Imagining Change via Sociological Thinking

William Paterson University (USA)

Universidad de Costa Rica
Universidade do Estado de Santa Catarina (Brazil)

May 2023

Published in Action, Criticism, and Theory for Music Education 22 (1): 38–53. [pdf]

Abstract: This review focuses on Part 1 of the new Routledge Handbook to Sociology of Music Education, titled “Post-structuralism, Globalization, Internationalization, and Post-colonialism.” Framed by Hildegard Froehlich’s (2006) call for music education scholarship to “prob[e] the nature of power relationships and the paradoxes that form them” (6), we discuss not only the contexts and arguments revealed by the authors in Part I, but also consider how “power relations” and “paradoxes” might get in the way of meeting social justice goals—for the chapters in this section of the Handbook and for other authors with similar interests. The review closes with reflective questions that guide readers to consider how to acknowledge and engage with the paradoxes in their everyday work.

Keywords: Sociology of Music Education, sociological thinking, paradoxes, music education handbook, review article

Awareness of those paradoxes in our lives may help us to avoid inertia, at least some of the time . . . Probing the nature of power relationships and the paradoxes that form them should be considered a necessary and requisite action for inducing any desired change. (Froehlich 2006, 6)

Why begin a book review with a discussion of paradox? Because as we—Carol and Guillermo—read and discussed Part 1 of the new Routledge Handbook to Sociology of Music Education, titled “Post-structuralism, Globalization, Internationalization, and Post-colonialism,” the unacknowledged paradox of power relationships as related to action and change was one of the first things that came to mind.

We originally intended this essay as a dialogue. However, it unfolded more as a collegial conversation: the two of us capitalizing on our own experiences acting as counterparts to the authors whose chapters make up the opening section of the Handbook. Thus, our review is as much reflective as analytical. Our purpose is to discuss not only the contexts and arguments revealed by the authors, but also to consider how “power relations” and “paradoxes” might get in the way of meeting the social justice goals of the book—a tension faced by all authors with similar interests. With these questions in mind, we begin our review.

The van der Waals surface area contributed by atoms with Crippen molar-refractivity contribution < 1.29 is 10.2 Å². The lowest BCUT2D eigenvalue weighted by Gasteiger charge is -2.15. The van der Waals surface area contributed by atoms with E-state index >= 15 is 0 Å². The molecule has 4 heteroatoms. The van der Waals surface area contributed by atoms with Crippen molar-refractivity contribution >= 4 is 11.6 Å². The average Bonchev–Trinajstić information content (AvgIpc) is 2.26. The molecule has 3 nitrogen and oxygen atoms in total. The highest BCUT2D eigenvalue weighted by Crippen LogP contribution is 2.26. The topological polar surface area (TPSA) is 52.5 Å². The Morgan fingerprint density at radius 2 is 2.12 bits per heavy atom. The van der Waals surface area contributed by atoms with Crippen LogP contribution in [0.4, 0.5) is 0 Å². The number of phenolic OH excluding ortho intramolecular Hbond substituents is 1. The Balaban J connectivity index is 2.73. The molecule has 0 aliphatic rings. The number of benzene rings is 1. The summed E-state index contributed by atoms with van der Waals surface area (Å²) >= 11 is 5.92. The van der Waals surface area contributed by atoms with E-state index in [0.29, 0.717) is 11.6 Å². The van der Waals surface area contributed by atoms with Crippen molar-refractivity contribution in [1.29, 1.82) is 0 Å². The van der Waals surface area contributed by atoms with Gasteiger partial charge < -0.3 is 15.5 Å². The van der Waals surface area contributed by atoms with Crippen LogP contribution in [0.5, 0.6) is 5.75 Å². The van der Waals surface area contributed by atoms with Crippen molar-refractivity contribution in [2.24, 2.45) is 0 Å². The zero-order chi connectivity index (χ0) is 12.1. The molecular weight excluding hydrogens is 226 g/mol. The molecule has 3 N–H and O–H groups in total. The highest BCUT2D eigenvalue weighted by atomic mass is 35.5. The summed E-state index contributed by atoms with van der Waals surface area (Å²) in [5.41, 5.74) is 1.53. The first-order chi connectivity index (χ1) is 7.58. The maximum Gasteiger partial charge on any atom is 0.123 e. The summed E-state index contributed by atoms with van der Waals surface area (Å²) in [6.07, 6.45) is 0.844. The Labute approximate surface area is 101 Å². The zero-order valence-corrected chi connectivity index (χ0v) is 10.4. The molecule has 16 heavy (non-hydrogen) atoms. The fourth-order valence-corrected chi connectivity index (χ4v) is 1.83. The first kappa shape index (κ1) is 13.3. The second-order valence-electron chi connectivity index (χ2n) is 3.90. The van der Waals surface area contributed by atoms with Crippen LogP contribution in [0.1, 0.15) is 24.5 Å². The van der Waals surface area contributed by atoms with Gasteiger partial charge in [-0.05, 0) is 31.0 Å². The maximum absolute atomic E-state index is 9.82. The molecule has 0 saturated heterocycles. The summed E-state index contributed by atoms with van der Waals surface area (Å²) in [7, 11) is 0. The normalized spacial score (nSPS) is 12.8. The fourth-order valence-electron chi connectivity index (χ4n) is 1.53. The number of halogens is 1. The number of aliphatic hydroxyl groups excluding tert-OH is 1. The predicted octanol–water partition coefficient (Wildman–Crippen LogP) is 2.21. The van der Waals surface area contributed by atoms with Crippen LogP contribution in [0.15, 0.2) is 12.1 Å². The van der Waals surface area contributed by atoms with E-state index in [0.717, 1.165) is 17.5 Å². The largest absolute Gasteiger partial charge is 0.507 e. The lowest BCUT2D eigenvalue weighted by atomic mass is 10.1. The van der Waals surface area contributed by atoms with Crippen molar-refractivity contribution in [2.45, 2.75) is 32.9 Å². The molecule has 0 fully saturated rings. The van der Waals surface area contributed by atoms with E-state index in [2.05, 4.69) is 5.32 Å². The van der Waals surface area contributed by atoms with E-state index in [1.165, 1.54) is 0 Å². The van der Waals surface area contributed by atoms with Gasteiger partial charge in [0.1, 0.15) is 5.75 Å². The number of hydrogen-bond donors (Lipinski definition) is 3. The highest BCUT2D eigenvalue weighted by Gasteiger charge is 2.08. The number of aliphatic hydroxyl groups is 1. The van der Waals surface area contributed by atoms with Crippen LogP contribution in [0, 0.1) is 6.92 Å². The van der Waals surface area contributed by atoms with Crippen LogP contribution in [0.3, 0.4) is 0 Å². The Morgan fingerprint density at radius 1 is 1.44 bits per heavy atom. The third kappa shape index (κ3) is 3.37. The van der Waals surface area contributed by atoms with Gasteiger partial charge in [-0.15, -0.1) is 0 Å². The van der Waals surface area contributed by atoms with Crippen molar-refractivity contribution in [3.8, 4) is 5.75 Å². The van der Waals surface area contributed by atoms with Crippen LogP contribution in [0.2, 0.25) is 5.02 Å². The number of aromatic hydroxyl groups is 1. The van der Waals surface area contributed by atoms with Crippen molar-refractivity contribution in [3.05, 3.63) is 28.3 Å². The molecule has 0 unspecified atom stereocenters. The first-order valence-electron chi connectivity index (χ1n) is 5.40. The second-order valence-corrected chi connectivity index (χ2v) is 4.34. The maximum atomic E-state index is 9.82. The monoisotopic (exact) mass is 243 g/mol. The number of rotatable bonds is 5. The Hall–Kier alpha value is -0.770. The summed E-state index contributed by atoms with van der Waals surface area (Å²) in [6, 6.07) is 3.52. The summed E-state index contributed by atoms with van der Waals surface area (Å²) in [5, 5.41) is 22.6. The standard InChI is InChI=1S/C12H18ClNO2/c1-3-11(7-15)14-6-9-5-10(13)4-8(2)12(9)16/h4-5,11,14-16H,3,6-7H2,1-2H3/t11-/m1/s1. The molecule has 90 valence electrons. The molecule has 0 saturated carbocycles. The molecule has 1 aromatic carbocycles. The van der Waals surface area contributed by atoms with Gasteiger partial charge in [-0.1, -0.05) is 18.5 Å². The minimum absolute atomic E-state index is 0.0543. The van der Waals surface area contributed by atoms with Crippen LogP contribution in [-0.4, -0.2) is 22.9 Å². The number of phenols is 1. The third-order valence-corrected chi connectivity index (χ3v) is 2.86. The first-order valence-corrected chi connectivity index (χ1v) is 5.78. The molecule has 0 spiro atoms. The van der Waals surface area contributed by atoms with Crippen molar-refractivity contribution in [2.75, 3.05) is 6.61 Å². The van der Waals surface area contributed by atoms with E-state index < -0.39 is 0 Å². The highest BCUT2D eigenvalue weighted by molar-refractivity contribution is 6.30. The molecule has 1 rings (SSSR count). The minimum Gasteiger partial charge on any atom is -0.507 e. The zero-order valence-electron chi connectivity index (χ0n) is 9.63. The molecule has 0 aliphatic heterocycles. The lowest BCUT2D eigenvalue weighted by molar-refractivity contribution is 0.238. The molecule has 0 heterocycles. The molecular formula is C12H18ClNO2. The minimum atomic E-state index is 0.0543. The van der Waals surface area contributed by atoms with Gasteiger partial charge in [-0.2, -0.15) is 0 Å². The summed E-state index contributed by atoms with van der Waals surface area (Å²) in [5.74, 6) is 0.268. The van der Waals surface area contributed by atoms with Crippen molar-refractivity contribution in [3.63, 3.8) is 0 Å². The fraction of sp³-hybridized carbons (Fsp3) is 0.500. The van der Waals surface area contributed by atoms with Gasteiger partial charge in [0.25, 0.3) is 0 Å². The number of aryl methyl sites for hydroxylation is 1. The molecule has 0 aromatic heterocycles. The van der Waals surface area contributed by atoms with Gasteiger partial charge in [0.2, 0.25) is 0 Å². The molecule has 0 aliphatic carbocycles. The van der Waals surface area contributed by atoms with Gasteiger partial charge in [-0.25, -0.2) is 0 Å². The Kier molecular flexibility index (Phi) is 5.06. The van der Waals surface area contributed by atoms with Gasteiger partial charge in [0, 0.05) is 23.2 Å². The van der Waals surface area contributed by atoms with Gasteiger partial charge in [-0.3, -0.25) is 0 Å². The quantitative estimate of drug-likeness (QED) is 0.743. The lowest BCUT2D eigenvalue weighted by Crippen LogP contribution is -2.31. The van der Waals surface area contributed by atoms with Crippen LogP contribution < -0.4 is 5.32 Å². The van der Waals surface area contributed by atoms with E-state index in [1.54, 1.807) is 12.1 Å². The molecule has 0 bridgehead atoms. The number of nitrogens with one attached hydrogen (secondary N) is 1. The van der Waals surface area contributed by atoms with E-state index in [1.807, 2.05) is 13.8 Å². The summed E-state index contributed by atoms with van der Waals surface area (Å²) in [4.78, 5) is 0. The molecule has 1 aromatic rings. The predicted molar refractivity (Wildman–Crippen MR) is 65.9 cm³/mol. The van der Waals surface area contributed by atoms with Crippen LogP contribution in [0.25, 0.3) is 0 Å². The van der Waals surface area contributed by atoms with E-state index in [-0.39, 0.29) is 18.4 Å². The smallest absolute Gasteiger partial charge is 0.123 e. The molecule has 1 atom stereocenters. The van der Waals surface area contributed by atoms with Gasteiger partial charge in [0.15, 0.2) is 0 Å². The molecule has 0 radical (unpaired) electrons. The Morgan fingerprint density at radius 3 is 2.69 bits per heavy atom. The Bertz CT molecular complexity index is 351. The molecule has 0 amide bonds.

This ten-chapter section is the first of three; it is preceded by a Foreword authored by Lucy Green and followed respectively by a 12-chapter section titled “Capital, Class, Status, and Social Reproduction,” and a 14-chapter section, “Crossing Borders—Problematising Assumptions.” Informa (n.d.) advertises the Routledge Handbooks series as educational resources that bring “together the world’s leading scholars to provide a cutting-edge overview of classic and current research … while at the same time providing an authoritative guide to theory and method, the key sub-disciplines, and the primary debates of today” (para. 1). While the overview provided in this section has more to do with current than classic research, and addresses theory more often than method, the international span of the authors’ perspectives is an enormous contribution to the literature, demonstrating (as the editors note in the book’s introduction) “the fact that sociology is powerful to think with” (Wright, Johansen, Kanellopoulos, and Schmidt 2021, 1). The ten chapters in the opening section provide a breadth of sociological interpretations, frequently of state- or government-sponsored music education efforts or projects from Australia, Brazil, Indigenous Canada, Chile, Hong Kong, Israel, Germany, Grenada, and Turkey. Perspectives range from macro (addressing society on a large scale) to micro (focusing on the smallest elements of society), to meso (sometimes called “interactionist”), which navigates between the first two (Sztompka 2012, 3).